Hypoxic conditions can favour generation of reactive oxygen species (ROS). The major sources of ROS generation are ETC in mitochondria and oxidase activities (Blokhina et al., 2003). Various ROS species may be produced; among the major ones are superoxide radical (O2•-), hydroxyl radical (OH•), and hydrogen peroxide (H2O2). Although H2O2 is less reactive than the two other ROS, in the presence of reduced transition metals such as Fe2+ (abundant in waterlogged soils), the formation of OH• can occur in the Fenton reaction. These ROS can damage plant cells by causing lipid peroxidation in membranes, DNA damage, protein denaturation, carbohydrate oxidation, pigment breakdown and an impairment of enzymatic activity (Noctor and Foyer, 1998).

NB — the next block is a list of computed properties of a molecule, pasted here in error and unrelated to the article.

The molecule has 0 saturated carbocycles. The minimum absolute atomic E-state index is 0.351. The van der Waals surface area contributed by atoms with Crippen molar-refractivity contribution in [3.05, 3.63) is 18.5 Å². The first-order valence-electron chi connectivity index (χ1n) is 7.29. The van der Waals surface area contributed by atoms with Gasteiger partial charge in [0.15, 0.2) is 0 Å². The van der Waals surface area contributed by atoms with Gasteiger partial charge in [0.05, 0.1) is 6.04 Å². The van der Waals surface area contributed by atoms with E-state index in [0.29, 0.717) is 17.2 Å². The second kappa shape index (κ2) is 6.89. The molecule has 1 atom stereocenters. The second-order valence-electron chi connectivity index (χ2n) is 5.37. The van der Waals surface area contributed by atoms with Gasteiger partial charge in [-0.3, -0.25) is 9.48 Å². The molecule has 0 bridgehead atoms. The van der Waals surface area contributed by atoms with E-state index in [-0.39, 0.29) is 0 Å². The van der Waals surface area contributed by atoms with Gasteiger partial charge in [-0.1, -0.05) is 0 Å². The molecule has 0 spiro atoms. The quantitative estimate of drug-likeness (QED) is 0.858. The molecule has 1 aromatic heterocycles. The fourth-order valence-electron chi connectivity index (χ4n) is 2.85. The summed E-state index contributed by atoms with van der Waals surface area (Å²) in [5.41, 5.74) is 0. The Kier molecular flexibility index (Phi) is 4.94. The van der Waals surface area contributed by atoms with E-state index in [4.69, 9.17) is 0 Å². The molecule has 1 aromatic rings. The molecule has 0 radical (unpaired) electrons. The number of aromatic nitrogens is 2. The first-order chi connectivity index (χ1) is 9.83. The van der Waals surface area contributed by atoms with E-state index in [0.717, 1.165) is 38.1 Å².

The extent of the ROS-induced damage to cells depends on duration and severity of stress. Short-term O2 deprivation results in a limited accumulation of ROS and lipid peroxidation. In the short-term, the rate of ROS formation and the degree of lipid peroxidation can be regulated by constitutive endogenous antioxidants (Blokhina et al. 2003). In addition, hypoxia induces increased activities of antioxidant systems. Prolonged deprivation of O2, however, can diminish or even abolish synthesis, transport and turnover of antioxidants. As a consequence of the depleted antioxidants and associated enzymes, cells are unable to cope with the ROS and lipid peroxidation can become severe, particularly during re-oxygenation (see also section 18.6). In addition to causing non-specific increases in membrane permeability resulting from lipid peroxidation, both H2O2 and OH• have also been shown to directly control activity of Ca2+- and K+-permeable plasma membrane ion channels (Demidchik et al. 2007, 2010). Perturbations in intracellular ionic homeostasis may initiate programmed cell death (Demidchik et al. 2010).